Medical errors are a leading cause of death in the United States. Although some errors are unavoidable, a large number are preventable, meaning many patients lose their lives each year due to medical malpractice. If someone dies from medical malpractice, their family members can recover damages to pay for their losses.
If your loved one died as a result of a doctor or healthcare provider’s negligence, a medical malpractice lawyer can help you pursue compensation. Contact an attorney from Medical Malpractice Help at 800-916-7333 for a free consultation.
Am I Eligible to File a Lawsuit for My Loved One’s Medical Malpractice Death?
Different states have different laws that govern who is eligible to bring a wrongful death action on behalf of a loved one who died from a medical error or a doctor’s negligence.
Florida, for instance, allows only those qualified as “survivors” to seek damages. Under the Florida Wrongful Death Act, claims are limited to a surviving spouse or minor child (under the age of 25). Other states give more latitude to family members and loved ones other than spouses and children. Our medical malpractice attorneys can familiarize you with the laws in your state and let you know what your options are.
What Damages Am I Eligible to Recover if My Loved One Died Due to Medical Malpractice?
Every state is different, but generally, there are two types of lawsuits you may file on behalf of a loved one who died due to medical malpractice: a wrongful death action and a survivor action. Since each type of lawsuit entitles you to a different set of damages, many plaintiffs file both.
Wrongful Death Lawsuits
In a wrongful death lawsuit, you are not suing for the injuries your loved one experienced. You are suing for your own losses, specifically the damages you suffered and will continue to suffer as a result of no longer having your loved one around.
The laws of your state—or the state where the alleged malpractice occurred—will determine the specific damages you can seek in a wrongful death lawsuit based on medical malpractice. These damages might include some or all of the following:
- Loss of the deceased’s future income and financial support;
- Loss of emotional support from the deceased;
- Loss of companionship;
- The cost of medical care to treat the deceased’s malpractice-related injuries prior to death; and
- Funeral costs.
Our attorneys help malpractice victims across the United States. We can let you know, based on state laws:
- If you qualify to file a wrongful death lawsuit; and
- The damages you can pursue in court.
A survivor lawsuit is filed under the premise that if the survivor had lived, they would have been eligible to file a claim for damages against the negligent doctor or healthcare provider. Despite its name, a survivor lawsuit—unlike a wrongful death claim—is not filed on behalf of the survivors. Rather, it refers to the principle that the deceased’s right to sue survives their death.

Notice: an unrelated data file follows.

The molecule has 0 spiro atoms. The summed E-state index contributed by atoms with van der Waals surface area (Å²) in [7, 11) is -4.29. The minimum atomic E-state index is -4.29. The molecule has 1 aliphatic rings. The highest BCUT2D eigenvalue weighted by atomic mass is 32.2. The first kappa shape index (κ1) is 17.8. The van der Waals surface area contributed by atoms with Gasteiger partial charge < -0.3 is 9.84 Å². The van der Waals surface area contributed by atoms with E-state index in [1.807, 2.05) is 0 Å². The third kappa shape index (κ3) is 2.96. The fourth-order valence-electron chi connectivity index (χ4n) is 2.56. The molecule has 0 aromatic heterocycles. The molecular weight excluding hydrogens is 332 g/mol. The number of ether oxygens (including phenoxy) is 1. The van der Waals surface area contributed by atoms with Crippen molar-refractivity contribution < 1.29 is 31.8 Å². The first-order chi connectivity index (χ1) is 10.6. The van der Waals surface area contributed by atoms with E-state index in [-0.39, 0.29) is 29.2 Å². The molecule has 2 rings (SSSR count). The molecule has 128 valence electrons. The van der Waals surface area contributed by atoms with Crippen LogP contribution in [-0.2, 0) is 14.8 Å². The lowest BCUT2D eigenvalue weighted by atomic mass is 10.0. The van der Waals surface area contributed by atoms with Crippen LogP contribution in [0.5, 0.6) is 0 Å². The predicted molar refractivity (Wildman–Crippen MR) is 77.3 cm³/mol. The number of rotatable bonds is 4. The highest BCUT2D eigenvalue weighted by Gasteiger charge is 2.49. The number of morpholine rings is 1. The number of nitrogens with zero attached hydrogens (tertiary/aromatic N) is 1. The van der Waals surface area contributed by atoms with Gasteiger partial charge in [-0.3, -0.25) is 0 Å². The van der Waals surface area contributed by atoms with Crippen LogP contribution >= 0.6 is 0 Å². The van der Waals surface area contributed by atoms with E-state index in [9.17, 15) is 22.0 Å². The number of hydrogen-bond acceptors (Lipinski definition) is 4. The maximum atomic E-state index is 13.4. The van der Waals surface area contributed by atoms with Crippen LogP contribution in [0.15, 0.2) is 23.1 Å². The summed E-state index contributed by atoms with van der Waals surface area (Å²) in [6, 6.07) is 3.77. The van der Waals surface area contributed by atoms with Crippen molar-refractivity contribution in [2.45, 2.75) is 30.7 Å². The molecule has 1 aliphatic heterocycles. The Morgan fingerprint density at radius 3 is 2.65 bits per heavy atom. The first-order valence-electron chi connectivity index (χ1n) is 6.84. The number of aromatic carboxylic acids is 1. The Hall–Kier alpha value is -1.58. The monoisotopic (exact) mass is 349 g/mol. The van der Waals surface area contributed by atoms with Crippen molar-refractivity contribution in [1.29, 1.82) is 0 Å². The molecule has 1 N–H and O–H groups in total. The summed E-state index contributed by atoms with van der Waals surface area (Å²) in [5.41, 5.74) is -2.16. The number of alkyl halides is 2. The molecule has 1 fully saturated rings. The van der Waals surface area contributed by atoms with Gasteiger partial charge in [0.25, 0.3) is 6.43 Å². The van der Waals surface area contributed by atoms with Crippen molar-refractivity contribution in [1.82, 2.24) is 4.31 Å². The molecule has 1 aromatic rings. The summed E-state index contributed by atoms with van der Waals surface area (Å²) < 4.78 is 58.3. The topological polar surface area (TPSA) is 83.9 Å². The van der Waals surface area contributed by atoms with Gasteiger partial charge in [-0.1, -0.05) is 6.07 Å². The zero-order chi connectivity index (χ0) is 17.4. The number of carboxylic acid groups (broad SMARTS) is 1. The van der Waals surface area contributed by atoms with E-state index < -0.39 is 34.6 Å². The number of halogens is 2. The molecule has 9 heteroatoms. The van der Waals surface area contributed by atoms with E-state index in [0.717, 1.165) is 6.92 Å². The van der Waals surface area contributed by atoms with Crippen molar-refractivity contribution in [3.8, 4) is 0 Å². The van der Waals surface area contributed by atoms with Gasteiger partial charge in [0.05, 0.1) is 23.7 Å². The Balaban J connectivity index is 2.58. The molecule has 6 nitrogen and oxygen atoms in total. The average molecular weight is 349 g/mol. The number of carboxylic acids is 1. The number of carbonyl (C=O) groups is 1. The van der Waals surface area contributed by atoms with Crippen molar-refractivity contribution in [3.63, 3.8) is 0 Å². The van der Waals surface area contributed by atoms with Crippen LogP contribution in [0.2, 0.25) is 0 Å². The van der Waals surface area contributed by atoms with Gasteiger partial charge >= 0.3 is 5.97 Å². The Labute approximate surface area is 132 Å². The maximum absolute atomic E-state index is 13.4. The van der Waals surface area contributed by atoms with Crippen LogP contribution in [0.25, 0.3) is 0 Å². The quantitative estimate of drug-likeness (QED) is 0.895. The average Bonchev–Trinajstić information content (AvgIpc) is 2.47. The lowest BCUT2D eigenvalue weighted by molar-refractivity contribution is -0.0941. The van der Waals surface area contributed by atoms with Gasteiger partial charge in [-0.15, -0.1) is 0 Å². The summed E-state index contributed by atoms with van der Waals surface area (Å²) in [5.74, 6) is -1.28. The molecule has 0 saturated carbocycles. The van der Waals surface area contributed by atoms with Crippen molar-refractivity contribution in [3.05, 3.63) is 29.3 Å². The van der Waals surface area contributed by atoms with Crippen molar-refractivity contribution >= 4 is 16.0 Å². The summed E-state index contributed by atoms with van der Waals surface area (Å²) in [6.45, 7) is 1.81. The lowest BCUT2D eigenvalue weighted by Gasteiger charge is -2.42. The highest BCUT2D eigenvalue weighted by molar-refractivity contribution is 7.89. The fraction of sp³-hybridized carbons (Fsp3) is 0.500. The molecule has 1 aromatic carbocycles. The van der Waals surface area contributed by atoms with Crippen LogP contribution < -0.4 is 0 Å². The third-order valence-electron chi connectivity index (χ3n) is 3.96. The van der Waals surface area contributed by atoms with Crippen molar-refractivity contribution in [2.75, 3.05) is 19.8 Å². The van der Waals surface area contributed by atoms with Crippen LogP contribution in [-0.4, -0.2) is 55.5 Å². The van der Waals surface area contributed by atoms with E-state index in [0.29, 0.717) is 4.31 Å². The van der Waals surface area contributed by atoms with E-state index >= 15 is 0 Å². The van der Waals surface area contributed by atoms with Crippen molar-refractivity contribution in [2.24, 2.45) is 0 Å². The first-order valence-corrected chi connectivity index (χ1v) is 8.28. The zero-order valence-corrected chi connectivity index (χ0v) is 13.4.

Thee damages recoverable in a survivor lawsuit might include:
- Pain and suffering;
- Emotional anguish;
- Fear, anxiety, and humiliation;
- Grief; and
- Loss of enjoyment of life.
Can I File a Wrongful Death or Survivor Lawsuit If My Loved One Was Suffering From a Terminal Illness or Injury?
It is possible for a patient to die because of medical malpractice, even if they were suffering from a condition with a low chance of survival. Depending on your state, you could still be able to hold your loved one’s doctor liable for damages, even if your family member had a terminal illness.
The Loss of Chance Doctrine
For example, consider a patient diagnosed with a cancerous tumor on a vital organ. Based on the type of cancer and the stage of the tumor, the patient’s chance of survival is less than 10 percent—but greater than 0 percent.
During a procedure to attempt to remove the tumor, the doctor behaves negligently, and the patient does not survive the ordeal. The doctor rejects their liability for the patient’s death, pointing out that the patient almost certainly would have died even if the surgery had been successful.
Depending on the state where it happened, the patient’s loved ones stand a strong chance of recovering damages from the doctor in this scenario. Based on the “loss of chance” doctrine, loved ones in many states can sue if a doctor’s actions took away a legitimate chance of survival, even if it was small.
How Can I Set up a Free Medical Malpractice Claim Evaluation?
The lawyers at Medical Malpractice Help want to help you with your malpractice case. The initial case evaluation is free, with no risk or obligation.
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